Auger-Aliassime, Shapovalov give Canada 1st Davis Cup title

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MALAGA, Spain — Felix Auger-Aliassime fell to his back behind the baseline, then waited for teammates to race off Canada’s bench and pile on top of him.

A few minutes later, the Canadians finally could lift the Davis Cup.

“I think of us all here, we’ve dreamt of this moment,” Auger-Aliassime said.

Canada won the title for the first time, beating Australia behind victories from Denis Shapovalov and Auger-Aliassime.

Auger-Aliassime secured the winning point when he downed Alex de Minaur 6-3, 6-4 after Shapovalov opened the day by rolling past Thanasi Kokkinakis 6-2, 6-4.

Seven years after leading Canada to the top of junior tennis, Auger-Aliassime, Shapovalov and their teammates finally got to lift the biggest team trophy in their sport.

“We wanted to grow up and be part of the team and try to help the country win the first title,” Shapovalov said, “so everything is just so surreal right now.”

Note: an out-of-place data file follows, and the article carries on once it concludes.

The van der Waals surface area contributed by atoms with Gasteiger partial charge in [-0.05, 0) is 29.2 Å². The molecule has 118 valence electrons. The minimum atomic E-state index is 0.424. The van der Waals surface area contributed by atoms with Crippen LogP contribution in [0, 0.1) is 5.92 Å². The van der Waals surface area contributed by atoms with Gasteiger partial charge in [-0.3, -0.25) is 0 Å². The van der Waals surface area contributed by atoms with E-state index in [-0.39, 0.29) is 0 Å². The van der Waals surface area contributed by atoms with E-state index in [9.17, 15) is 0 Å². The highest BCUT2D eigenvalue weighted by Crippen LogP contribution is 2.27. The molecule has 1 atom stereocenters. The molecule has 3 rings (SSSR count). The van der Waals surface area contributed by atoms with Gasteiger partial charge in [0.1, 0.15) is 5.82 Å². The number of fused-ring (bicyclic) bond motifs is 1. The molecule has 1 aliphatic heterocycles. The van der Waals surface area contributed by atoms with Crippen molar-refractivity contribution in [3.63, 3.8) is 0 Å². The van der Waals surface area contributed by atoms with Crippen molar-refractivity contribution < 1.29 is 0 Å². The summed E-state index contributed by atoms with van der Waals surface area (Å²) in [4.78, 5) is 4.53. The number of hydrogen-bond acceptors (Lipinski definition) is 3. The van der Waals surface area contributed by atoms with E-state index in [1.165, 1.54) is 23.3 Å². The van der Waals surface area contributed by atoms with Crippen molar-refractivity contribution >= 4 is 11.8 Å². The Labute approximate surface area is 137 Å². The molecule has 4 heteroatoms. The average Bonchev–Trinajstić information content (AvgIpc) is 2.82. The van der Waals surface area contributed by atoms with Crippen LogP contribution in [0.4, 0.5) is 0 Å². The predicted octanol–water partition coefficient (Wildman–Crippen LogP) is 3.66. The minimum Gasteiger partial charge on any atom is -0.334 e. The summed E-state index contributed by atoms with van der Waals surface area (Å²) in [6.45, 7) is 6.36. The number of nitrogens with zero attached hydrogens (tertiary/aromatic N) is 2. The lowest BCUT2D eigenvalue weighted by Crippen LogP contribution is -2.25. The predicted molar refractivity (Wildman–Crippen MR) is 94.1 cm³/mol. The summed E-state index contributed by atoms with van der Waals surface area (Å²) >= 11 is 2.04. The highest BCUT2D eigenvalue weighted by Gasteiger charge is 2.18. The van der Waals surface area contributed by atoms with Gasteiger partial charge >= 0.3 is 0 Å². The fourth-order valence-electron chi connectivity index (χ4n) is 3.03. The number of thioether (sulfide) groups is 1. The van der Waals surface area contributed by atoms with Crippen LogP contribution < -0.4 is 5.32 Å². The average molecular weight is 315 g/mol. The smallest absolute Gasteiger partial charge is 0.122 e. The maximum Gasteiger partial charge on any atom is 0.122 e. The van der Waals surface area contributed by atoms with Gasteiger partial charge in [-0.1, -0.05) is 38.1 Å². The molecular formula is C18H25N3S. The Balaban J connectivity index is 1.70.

Shapovalov had dropped both his singles matches this week and needed treatment on his back during a three-set loss in the semifinals to Lorenzo Sonego of Italy that lasted 3 hours, 15 minutes. But the left-hander moved quickly around the court, setting up angles to put away winners while racing to a 4-0 lead in the first set.

Auger-Aliassime then finished off his superb second half of the season by completing a perfect week in Spain. He twice had kept the Canadians alive after Shapovalov dropped the opening singles match, and he replaced his weary teammate to join Vasek Pospisil for the decisive doubles point.

This time, Auger-Aliassime made sure the doubles match wouldn’t even be necessary. After his teammates poured onto the court to celebrate with him, they got up and danced around in a circle.